Foreign firms reap 60% of China's healthcare stimulus

Experts on China have a cautionary bit of advice for drugmakers: The devil is in the details. On a top-line basis, China's pledge of a $125 billion investment in healthcare this year looks great. In reality, consumption is growing so fast that spending can't keep up--and that means an increasing squeeze on costs.

For reasons both political and economic, the Chinese government wants to provide higher-quality healthcare that's also more efficient, the Asia Times reports. That means "increasingly aggressive cost saving plans" aimed at controlling expenses. Witness the across-the-board price cuts on some key drugs last year, for instance. We've reported on the "Anhui Model" before, but it bears repeating: That province's centralized tender process, which puts a major damper on prices, has been replicated by more than a dozen other provinces.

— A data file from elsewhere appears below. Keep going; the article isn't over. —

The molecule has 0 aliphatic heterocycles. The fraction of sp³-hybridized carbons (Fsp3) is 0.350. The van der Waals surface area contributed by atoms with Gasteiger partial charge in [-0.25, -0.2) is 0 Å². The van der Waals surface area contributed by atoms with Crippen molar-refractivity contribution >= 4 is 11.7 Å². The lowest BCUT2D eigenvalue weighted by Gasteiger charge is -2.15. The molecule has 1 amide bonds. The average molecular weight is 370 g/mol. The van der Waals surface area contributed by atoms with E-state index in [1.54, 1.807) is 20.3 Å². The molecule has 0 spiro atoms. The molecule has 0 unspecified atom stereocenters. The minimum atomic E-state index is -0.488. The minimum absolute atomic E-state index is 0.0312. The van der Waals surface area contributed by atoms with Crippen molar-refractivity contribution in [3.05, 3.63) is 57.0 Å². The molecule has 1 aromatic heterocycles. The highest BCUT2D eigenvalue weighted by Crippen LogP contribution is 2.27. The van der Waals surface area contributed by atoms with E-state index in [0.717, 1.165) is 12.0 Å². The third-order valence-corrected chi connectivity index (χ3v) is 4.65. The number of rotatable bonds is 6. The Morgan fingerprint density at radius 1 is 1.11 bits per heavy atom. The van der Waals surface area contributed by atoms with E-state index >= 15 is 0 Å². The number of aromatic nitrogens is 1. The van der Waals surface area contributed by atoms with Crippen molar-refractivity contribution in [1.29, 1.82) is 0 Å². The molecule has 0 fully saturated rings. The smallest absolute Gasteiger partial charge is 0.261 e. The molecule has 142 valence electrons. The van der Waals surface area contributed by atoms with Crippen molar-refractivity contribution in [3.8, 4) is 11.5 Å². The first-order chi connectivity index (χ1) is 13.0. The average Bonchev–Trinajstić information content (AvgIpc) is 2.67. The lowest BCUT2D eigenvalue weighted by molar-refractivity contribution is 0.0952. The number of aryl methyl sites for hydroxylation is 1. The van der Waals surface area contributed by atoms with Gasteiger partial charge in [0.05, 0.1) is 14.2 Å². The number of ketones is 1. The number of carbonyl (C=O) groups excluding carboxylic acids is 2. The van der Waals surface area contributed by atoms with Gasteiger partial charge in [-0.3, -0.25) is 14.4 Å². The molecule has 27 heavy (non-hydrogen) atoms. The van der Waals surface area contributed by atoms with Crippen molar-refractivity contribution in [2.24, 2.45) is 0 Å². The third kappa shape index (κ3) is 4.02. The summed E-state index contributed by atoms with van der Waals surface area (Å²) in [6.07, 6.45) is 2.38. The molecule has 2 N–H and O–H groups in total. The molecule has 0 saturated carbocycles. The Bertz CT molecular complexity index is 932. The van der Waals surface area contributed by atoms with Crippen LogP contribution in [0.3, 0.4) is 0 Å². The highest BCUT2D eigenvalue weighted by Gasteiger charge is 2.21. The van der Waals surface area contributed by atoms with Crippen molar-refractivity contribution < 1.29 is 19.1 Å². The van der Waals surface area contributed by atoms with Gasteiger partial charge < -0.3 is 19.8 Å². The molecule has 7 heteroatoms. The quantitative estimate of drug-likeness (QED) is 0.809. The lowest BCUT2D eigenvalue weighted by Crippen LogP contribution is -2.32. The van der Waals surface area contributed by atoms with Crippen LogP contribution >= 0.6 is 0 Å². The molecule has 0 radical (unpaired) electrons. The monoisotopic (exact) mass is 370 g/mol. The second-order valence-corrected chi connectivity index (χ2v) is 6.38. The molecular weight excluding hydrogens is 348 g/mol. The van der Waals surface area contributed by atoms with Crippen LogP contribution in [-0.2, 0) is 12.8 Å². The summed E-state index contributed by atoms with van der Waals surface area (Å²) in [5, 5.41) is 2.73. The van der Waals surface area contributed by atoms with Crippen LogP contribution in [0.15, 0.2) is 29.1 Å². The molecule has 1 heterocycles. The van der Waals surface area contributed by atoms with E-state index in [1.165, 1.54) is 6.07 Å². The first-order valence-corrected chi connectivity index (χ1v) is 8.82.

But that doesn't mean pharma can't prosper in China. Good thing, since drug companies have been placing big bets on the Chinese market, building R&D and manufacturing facilities worth hundreds of millions, plus hiring hordes of sales reps. A clutch of drugmakers -- AstraZeneca ($AZN), Sanofi ($SNY), Roche ($RHHBY), GlaxoSmithKline ($GSK), Novo Nordisk ($NVO), Johnson & Johnson ($JNJ) and Pfizer ($PFE)--all saw 30%-plus growth in China in early 2011, J.P. Morgan says.

One contributing factor? As Kleiner Perkins managing director James Huang said at OneMedPlace's China Forum in San Francisco, some 60% of China's healthcare stimulus money "ended up going to non-Chinese multinationals." Big Pharma included.

- read the Asia Times piece

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